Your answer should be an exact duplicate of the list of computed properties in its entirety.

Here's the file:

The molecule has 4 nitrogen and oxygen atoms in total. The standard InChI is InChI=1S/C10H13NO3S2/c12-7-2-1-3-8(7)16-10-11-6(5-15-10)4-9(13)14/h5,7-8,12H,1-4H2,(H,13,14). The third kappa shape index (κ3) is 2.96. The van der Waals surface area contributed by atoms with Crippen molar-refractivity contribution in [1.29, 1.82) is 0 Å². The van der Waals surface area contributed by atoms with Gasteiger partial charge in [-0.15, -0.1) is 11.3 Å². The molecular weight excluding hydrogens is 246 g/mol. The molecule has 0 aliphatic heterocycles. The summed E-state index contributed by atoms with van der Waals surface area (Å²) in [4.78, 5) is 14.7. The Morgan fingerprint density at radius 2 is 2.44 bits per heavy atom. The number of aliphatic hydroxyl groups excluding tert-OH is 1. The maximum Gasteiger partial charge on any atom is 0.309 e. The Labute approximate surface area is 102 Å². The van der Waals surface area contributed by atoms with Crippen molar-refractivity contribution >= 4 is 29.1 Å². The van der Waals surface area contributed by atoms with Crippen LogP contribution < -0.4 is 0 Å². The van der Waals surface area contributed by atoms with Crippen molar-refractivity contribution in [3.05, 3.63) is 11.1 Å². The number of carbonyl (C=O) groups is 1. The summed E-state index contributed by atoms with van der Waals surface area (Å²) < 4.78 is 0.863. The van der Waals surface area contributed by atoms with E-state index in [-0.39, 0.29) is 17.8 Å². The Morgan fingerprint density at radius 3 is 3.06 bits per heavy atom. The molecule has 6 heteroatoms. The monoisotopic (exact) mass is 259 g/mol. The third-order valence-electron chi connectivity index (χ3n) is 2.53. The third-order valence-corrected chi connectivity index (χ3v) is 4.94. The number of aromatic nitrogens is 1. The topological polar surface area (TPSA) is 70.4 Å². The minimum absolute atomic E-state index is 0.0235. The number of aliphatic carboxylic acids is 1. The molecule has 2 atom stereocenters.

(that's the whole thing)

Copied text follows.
The molecule has 4 nitrogen and oxygen atoms in total. The standard InChI is InChI=1S/C10H13NO3S2/c12-7-2-1-3-8(7)16-10-11-6(5-15-10)4-9(13)14/h5,7-8,12H,1-4H2,(H,13,14). The third kappa shape index (κ3) is 2.96. The van der Waals surface area contributed by atoms with Crippen molar-refractivity contribution in [1.29, 1.82) is 0 Å². The van der Waals surface area contributed by atoms with Gasteiger partial charge in [-0.15, -0.1) is 11.3 Å². The molecular weight excluding hydrogens is 246 g/mol. The molecule has 0 aliphatic heterocycles. The summed E-state index contributed by atoms with van der Waals surface area (Å²) in [4.78, 5) is 14.7. The Morgan fingerprint density at radius 2 is 2.44 bits per heavy atom. The number of aliphatic hydroxyl groups excluding tert-OH is 1. The maximum Gasteiger partial charge on any atom is 0.309 e. The Labute approximate surface area is 102 Å². The van der Waals surface area contributed by atoms with Crippen molar-refractivity contribution >= 4 is 29.1 Å². The van der Waals surface area contributed by atoms with Crippen LogP contribution < -0.4 is 0 Å². The van der Waals surface area contributed by atoms with Crippen molar-refractivity contribution in [3.05, 3.63) is 11.1 Å². The number of carbonyl (C=O) groups is 1. The summed E-state index contributed by atoms with van der Waals surface area (Å²) < 4.78 is 0.863. The van der Waals surface area contributed by atoms with E-state index in [-0.39, 0.29) is 17.8 Å². The Morgan fingerprint density at radius 3 is 3.06 bits per heavy atom. The molecule has 6 heteroatoms. The monoisotopic (exact) mass is 259 g/mol. The third-order valence-electron chi connectivity index (χ3n) is 2.53. The third-order valence-corrected chi connectivity index (χ3v) is 4.94. The number of aromatic nitrogens is 1. The topological polar surface area (TPSA) is 70.4 Å². The minimum absolute atomic E-state index is 0.0235. The number of aliphatic carboxylic acids is 1. The molecule has 2 atom stereocenters.